With intentions to station new atomic weapons and 20 new nuclear bombs in Germany, how close is the U.S. to doing the same in the Baltics?
The U.S. has recently deployed a number of its nuclear-capable A-10 ground attack warplanes in Estonia, one of the Baltic states, not far away from the border with Russia.
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The A-10 warplanes arrived at the Ämari Air Base amid deployment drills as part of NATO’s Operation Atlantic Resolve on September 22.
Estonia has repeatedly offered NATO to use the Ämari Air Base as a facility for NATO’s Baltic Air Policing patrols.
Earlier this month, a number of Lockheed Martin F-22 Raptor fighters were deployed at Ämari.
In June, Russian Foreign Ministry issues a warning that stationing U.S. nuclear weapons in Europe could lead to “dangerous consequences.”
How probable is Russian invasion in the Baltics?
With reports that the Pentagon is preparing for a potential war with Russia in the Baltics by revising its contingency plans for the first time since the collapse of the USSR, there are growing concerns over a possible military escalation of the tensions between Washington and Moscow.
Although it does not mean that the U.S. Defense Department considers a war against Russia in the Baltic states of Estonia, Latvia and Lithuania as something imminent, but war strategist in Washington are clearly concerned over Russian growing aggression in the region.
Estonia and Latvia are of particular concern to become the next Crimean scenario candidates for Russian aggression, since they have 25 and 27 percent of the Russian minority population respectively. What’s also alarming is the number of cross-border incidents between these states and Russia in recent months.
However, the U.S. is not prepared for a sustained war against Russia nor is NATO prepared to defend the Baltic states, according to a number of secret military drills, the results of which were published in August.
Ever since Russia invaded Ukraine in March 2014, the Baltics started taking measures to beef up their security. However, there is a number of risks that prevent Russia from following the Crimean scenario in the Baltics.
First of all, unlike Ukraine, the Baltic states have well-organized state and security agencies that keep an eye on Russia’s every move in the region.
Second of all, compared to Crimea, which has over 60 percent of Russians, the Baltic states are more capable of resisting the Russian propaganda machine and any form of hybrid conflict.
Third of all, NATO’s Article 5, which obliges all Alliance’s member states to defend an ally in case of foreign invasion, provides the Baltics with the reassurance that they are not alone.
Russia vs. NATO: deadly war scenarios
While a direct invasion of the Baltics is not something probable, NATO war strategists should not dismiss a possible indirect invasion. Russia could invade the Baltics as retaliation for a possible military encounter between a NATO and Russian jet in the Baltics airspace.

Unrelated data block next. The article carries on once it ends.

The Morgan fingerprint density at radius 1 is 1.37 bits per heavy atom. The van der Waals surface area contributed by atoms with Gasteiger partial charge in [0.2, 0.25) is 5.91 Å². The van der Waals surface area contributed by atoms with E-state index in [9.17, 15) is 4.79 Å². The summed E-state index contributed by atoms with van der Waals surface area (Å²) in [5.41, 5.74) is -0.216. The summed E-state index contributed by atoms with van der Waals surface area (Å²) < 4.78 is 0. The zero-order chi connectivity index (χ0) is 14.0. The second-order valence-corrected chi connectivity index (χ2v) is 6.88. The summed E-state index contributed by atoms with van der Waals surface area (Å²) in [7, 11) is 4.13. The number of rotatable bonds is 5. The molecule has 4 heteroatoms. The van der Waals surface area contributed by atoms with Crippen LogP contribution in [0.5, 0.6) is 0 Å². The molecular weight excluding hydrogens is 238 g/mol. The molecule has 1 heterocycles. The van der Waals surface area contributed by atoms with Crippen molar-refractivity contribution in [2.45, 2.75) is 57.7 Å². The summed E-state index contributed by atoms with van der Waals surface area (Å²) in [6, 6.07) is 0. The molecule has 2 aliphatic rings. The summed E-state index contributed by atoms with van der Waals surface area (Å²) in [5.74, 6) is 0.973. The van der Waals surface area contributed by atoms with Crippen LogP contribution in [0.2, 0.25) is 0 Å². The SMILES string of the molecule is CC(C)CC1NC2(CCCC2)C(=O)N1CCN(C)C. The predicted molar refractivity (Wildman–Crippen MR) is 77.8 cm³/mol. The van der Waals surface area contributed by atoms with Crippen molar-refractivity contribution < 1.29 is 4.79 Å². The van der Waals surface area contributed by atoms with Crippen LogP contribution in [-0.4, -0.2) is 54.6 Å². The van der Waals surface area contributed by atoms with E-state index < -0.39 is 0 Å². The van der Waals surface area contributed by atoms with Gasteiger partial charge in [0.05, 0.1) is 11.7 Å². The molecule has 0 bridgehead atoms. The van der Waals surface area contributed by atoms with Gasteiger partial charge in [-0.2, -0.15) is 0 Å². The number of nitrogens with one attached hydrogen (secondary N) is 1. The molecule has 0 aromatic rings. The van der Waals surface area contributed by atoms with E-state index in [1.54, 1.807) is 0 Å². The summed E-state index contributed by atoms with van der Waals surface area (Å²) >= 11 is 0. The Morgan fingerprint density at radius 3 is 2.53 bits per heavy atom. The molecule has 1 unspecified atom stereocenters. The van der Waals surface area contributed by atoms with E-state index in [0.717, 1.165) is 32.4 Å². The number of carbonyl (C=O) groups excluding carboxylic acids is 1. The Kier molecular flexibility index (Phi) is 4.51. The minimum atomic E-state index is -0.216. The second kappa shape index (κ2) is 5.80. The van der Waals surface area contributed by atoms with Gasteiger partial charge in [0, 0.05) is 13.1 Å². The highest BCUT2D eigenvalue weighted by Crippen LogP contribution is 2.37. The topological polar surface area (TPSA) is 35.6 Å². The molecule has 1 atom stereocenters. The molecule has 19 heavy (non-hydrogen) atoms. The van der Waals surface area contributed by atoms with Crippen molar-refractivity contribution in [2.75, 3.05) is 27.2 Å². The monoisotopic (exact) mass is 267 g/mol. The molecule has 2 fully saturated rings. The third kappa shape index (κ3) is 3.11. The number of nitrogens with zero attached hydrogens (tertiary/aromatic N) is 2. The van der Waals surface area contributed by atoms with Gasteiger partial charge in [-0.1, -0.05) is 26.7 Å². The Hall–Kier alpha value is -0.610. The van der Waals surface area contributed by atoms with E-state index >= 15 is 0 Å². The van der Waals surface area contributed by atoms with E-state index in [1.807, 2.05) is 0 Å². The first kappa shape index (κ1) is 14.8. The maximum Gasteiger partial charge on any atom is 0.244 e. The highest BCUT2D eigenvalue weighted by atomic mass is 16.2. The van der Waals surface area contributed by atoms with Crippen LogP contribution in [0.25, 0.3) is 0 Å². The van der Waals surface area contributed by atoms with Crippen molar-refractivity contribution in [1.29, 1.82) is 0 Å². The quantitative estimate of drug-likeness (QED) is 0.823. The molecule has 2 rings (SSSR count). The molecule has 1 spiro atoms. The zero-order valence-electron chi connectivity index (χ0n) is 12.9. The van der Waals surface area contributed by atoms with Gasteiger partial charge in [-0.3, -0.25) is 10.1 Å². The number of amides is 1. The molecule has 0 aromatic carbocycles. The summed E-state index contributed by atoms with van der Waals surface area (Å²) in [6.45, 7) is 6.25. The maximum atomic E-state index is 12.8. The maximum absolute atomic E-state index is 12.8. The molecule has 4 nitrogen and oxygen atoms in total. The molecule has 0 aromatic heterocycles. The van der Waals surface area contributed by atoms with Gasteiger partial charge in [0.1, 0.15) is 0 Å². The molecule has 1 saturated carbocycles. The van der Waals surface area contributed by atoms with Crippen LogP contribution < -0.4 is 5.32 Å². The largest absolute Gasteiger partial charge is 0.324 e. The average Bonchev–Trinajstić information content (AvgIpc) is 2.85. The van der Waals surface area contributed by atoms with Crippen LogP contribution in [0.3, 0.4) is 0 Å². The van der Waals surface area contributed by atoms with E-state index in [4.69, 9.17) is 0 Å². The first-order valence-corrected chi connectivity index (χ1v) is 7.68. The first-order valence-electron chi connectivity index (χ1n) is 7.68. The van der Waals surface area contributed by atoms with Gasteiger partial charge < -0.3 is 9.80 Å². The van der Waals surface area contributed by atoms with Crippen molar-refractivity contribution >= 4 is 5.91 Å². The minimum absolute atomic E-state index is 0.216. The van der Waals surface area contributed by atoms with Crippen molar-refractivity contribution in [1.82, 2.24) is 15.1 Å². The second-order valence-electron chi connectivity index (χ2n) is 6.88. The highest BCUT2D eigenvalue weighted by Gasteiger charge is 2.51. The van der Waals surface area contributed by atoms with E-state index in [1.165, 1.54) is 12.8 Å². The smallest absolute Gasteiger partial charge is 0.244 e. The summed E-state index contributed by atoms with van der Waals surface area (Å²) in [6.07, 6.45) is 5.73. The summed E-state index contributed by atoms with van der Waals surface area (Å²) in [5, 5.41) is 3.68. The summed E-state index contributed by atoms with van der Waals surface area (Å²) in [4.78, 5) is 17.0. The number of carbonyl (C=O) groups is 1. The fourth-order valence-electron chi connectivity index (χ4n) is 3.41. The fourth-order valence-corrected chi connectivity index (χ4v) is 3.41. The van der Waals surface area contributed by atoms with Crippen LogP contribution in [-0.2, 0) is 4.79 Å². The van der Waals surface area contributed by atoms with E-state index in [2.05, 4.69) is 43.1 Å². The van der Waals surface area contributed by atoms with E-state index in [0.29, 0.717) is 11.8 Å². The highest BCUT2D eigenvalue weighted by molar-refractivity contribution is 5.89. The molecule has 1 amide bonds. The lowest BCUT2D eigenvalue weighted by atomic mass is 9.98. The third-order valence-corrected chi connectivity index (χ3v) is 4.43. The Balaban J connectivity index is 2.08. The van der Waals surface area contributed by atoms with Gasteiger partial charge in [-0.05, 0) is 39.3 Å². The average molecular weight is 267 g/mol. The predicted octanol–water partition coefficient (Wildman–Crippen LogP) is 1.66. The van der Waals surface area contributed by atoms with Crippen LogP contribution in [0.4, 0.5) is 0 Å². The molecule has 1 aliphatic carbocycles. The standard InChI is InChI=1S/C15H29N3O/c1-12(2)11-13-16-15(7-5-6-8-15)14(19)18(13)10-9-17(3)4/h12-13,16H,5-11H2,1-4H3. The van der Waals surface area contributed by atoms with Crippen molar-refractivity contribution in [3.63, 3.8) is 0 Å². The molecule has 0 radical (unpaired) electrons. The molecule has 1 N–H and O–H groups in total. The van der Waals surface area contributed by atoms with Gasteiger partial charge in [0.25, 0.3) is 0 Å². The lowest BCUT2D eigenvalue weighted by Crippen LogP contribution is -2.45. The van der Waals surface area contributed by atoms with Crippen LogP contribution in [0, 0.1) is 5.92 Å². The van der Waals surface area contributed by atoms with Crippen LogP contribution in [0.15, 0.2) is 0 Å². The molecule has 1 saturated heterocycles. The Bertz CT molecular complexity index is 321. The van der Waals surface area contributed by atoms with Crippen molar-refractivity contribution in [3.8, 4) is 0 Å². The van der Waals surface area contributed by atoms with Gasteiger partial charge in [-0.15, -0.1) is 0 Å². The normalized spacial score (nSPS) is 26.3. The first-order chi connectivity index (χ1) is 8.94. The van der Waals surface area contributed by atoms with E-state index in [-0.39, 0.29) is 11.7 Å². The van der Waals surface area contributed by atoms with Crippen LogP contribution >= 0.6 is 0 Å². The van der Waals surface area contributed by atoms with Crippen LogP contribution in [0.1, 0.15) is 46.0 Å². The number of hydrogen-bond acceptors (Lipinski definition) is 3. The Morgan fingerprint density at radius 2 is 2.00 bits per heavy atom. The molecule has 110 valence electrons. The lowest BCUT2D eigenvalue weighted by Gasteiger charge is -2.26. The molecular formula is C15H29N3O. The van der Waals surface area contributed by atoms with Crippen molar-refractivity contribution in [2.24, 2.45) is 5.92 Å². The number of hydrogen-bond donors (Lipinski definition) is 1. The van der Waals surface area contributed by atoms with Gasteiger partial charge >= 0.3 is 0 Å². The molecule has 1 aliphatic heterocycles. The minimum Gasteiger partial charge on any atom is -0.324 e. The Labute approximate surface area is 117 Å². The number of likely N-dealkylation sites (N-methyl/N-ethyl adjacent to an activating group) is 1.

But what’s even more probable with Russia’s increasing military presence in Syria, the Kremlin could see invasion of the Baltics as a justifiable response to a possible military confrontation between U.S. and Russian forces in Syria.
And with Russia’s plans to open a new airbase in Belarus as a response to NATO’s opening of new facilities in Poland and the Baltics, the tensions between NATO and Russia are heating up, thus making all kinds of deadly scenarios in the region possible.
In August, a report published by the European Leadership Network think tank concluded that Russia is getting ready for a war against the United States and its NATO allies.
The analysts of the think tank conducted an analysis of large-scale military drills that took place in March by Russia as well as smaller military drills carried out by NATO in June.
Both Russia and NATO were carrying out the exercises with the other side’s military capabilities and war plans in mind.
The analysts found that the “nature and scale” of the drills showed that “Russia is actively preparing for a conflict with NATO, and NATO is preparing for a possible confrontation with Russia.”
Meanwhile, the Pentagon is revising its plans to respond to any potential aggression against any NATO ally by outlining U.S. actions, as a NATO member, in case Russia attacks one of NATO’s members, as well as describing U.S. plans for war against Russia outside the Alliance.
Russia and Estonia exchange spies
Russia has freed an Estonian officer sentenced to 15 years in a Russian jailed, exchanging him for a Russian spy amid President Vladimir Putin’s visit to the U.S.
Eston Kohver, who had been jailed to 15 years in August for spying and other charges, was exchanged for Aleksei Dressen, a former Estonian security official caught spying for the Kremlin in 2012.
The exchange took place on Saturday on a bridge that separates Estonia’s Polva county and Russia’s western Pskov region. After the exchange, Kohver was taken to Tallinn to make a statement.
Dressen, who was serving a 16-year sentence for spying, was convicted in 2012 along with his wife Victoria, who was given a suspended sentence. Dressen was accused of treason for leaking classified data to Moscow for years after Estonia had became independent in 1991.
Mark Feygin, Kohver’s defense lawyer, said the Kremlin agreed to free his client to create a good image for Putin before his speech at the United Nations on Monday.
“It’s all happening before Putin’s visit to the UN tomorrow. There are no other reasons,” Feygin said in his Twitter account.
Putin arrived in New York to speak before the U.N. General Assembly for the first time in a decade. The Russian President is expected to meet U.S. President Barack Obama for the first time in nearly a year on Monday